Automation systems made a considerable impact in the drug discovery and biotechnology arena over the past 10 years where large numbers of samples need to be processed for combinatorial analyses. Automation technology was mostly responsible for the sequencing of the human genome early in the 21st century.

These automation systems have mostly matured, and there have been few new life science-based offerings over the past several years. The life science applications of these systems are still time consuming, and the capital equipment is costly and requires large amounts of space, set-up, and maintenance. Researchers are now applying smaller systems with microfluidic operations that use less sample volumes, fewer solvents, and require less cleanup and waste disposal.

The overall cost savings with microfluidic sample processing systems is enormous, along with the ability to process more samples in a shorter period of time. These types of systems are likely to proliferate in the lab of the future, and the large automation systems are likely to mostly disappear except for specialized applications.

Automation systems in other areas will continue to be evaluated. They are inherently faster, more efficient, more precise, more sensitive, and, with their ability to operate 24/7, they provide more throughput than manual systems. The final decision in each case will ultimately be based upon economics.

Automation systems, for example, are used to process small numbers of samples of foods, minerals, metals, and other inorganic materials for mostly quality assurance applications. These applications are not as easily changed to microfluidic systems and will continue unchanged for at least the next five or more years. Some of these systems are tied to x-ray analyses, which are even less likely to be changed.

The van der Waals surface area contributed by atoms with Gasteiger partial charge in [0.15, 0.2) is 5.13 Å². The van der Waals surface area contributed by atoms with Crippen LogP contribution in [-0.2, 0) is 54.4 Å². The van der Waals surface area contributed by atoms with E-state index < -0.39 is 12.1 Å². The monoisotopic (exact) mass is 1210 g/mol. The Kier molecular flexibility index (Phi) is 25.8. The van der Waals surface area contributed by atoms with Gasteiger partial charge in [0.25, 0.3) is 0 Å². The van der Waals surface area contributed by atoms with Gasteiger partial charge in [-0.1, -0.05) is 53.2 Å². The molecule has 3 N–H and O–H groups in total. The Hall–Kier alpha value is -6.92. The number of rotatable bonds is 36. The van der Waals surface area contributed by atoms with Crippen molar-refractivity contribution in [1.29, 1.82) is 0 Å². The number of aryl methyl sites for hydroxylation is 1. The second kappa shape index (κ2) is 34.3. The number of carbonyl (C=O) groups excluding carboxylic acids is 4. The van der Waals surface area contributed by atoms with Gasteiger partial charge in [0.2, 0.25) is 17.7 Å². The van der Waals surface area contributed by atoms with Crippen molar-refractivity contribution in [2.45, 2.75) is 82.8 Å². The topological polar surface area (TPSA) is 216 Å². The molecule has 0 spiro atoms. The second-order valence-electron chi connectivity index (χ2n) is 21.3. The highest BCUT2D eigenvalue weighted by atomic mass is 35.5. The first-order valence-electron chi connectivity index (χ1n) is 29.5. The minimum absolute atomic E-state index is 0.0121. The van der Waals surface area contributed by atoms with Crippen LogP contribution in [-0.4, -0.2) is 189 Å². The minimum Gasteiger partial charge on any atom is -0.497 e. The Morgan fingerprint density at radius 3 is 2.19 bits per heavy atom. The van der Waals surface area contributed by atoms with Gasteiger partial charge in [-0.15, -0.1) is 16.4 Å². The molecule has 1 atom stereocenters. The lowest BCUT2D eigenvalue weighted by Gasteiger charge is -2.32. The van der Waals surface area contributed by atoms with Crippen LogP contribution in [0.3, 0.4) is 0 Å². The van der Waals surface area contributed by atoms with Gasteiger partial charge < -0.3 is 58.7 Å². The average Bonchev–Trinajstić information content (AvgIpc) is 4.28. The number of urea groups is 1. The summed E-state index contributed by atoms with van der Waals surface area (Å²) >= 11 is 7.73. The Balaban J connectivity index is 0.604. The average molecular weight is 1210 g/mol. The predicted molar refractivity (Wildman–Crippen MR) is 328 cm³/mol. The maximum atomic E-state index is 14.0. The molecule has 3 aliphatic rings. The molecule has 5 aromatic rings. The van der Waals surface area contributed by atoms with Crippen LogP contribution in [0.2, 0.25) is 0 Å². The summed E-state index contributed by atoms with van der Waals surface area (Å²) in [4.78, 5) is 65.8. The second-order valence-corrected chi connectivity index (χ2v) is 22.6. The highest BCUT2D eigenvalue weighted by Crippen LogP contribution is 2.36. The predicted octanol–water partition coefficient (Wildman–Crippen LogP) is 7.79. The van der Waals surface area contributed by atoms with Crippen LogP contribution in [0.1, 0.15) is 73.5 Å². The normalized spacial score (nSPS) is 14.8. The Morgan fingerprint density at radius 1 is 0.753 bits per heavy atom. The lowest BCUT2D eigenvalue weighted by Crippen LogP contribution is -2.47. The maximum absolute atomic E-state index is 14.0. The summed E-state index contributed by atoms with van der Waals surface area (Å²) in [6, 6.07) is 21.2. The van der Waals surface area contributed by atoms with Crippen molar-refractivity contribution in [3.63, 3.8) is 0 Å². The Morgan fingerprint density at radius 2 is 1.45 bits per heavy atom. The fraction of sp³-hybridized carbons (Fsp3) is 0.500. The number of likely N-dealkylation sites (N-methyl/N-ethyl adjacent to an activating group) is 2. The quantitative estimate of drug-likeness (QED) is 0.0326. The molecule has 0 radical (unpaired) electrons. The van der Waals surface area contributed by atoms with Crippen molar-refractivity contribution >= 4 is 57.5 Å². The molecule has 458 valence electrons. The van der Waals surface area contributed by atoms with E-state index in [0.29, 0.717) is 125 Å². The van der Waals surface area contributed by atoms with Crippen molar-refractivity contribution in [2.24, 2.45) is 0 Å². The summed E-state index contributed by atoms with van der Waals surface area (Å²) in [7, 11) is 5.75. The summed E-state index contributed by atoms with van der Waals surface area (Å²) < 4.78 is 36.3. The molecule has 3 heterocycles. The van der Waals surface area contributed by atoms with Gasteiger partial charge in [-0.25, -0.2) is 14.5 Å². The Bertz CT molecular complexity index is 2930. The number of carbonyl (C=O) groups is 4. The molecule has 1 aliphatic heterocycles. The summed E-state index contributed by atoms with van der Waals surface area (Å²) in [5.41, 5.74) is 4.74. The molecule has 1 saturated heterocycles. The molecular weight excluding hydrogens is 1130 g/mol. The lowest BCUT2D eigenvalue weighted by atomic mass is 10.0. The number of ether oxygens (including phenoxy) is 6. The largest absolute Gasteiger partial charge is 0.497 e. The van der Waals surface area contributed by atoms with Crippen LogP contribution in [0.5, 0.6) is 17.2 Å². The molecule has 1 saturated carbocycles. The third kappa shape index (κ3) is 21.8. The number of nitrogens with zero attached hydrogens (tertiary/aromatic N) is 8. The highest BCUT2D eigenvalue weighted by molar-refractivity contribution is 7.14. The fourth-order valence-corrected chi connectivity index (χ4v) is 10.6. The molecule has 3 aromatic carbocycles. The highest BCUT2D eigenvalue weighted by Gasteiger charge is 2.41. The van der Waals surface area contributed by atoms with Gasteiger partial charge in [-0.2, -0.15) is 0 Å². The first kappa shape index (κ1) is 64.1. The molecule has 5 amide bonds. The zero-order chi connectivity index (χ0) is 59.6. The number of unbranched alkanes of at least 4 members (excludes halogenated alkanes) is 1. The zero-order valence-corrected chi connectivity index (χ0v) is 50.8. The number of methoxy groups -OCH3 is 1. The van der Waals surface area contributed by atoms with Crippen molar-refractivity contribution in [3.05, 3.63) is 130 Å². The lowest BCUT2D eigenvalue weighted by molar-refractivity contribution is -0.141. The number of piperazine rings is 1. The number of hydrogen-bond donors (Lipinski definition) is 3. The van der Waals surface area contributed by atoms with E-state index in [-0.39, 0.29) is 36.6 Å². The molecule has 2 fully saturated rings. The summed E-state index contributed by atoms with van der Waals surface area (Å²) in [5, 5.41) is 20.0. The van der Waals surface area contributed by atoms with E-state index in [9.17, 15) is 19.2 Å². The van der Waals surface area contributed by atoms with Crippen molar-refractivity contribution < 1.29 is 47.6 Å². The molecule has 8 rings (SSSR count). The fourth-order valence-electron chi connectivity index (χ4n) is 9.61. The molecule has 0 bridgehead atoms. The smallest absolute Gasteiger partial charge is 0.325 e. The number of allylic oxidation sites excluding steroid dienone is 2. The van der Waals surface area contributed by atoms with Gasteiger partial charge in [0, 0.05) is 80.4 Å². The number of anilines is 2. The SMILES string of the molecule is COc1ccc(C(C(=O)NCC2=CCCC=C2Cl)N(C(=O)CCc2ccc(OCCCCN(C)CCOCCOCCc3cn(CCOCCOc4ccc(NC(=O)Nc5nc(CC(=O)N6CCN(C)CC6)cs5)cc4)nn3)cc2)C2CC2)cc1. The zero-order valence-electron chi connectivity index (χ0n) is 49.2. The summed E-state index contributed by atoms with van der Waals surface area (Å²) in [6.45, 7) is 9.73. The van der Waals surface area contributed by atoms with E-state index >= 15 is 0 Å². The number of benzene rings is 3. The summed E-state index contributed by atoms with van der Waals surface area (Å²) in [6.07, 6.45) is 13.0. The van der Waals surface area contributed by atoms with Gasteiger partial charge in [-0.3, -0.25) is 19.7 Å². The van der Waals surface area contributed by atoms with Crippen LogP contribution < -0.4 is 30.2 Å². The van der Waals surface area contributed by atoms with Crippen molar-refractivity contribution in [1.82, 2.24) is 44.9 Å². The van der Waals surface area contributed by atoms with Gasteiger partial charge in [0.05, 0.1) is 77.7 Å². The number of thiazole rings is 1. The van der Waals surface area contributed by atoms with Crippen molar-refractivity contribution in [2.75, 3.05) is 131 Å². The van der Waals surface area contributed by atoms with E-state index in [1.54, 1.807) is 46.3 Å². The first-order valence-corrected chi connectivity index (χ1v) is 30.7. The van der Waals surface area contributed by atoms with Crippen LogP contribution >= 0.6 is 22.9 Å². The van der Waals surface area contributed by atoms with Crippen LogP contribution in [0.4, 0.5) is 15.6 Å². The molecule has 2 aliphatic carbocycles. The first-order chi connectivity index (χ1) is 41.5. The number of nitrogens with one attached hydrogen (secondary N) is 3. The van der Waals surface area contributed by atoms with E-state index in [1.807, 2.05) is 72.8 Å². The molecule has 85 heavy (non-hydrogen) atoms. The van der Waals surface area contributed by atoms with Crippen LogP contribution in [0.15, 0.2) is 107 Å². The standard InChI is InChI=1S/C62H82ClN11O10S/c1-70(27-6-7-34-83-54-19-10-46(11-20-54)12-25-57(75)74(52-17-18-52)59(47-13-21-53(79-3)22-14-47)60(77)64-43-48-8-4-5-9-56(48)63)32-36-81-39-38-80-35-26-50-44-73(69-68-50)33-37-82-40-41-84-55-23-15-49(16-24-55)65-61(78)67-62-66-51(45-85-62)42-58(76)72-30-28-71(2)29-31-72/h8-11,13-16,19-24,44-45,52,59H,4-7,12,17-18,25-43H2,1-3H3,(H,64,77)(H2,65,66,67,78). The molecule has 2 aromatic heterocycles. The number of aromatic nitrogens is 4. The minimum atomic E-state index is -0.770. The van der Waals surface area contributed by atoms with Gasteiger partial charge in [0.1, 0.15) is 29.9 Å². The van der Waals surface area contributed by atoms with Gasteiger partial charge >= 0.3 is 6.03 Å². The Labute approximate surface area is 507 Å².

Because of their high initial cost and installation costs, most researchers still have mostly fixed casework systems. However, as new labs are opened, about half of the new casework installed is generally some kind of movable, wheeled system providing increased lab adaptability and flexibility. Click to enlarge

The ability to quickly change over from one research project to another has become one of the dominant issues in the design of new research labs. These flexibility demands have made more recent changes in the design of casework systems than any other lab equipment component. While two-thirds of all research labs still have 80% or more fixed casework systems, the trend toward movable casework systems continues to erode that ratio. Most current lab configurations still install a substantial amount of fixed casework along the walls of the new lab, but often leave an open “dance floor” where flexible systems can be positioned.

In some of these flexible casework designs, the change has been as simplistic as just adding lockable wheels to undercounter cabinets. In other situations, completely new casework systems have been custom-designed for one specific application. The open flexible design at R&D’s 2004 Lab of the Year, the James H. Clark Center at Stanford Univ., Calif., the custom designs extended into office systems and were offered in a catalog manner to each researcher.

The Stanford systems included both dry and wet lab systems. Most flexible casework systems offered by current suppliers either don’t offer or don’t sell very many wet lab systems. The Stanford wet lab systems connect to overhead waste systems through a pumping system within each casework unit. The initial cost, installation, and continuing maintenance issues with movable wet lab systems will limit their implementation for some time.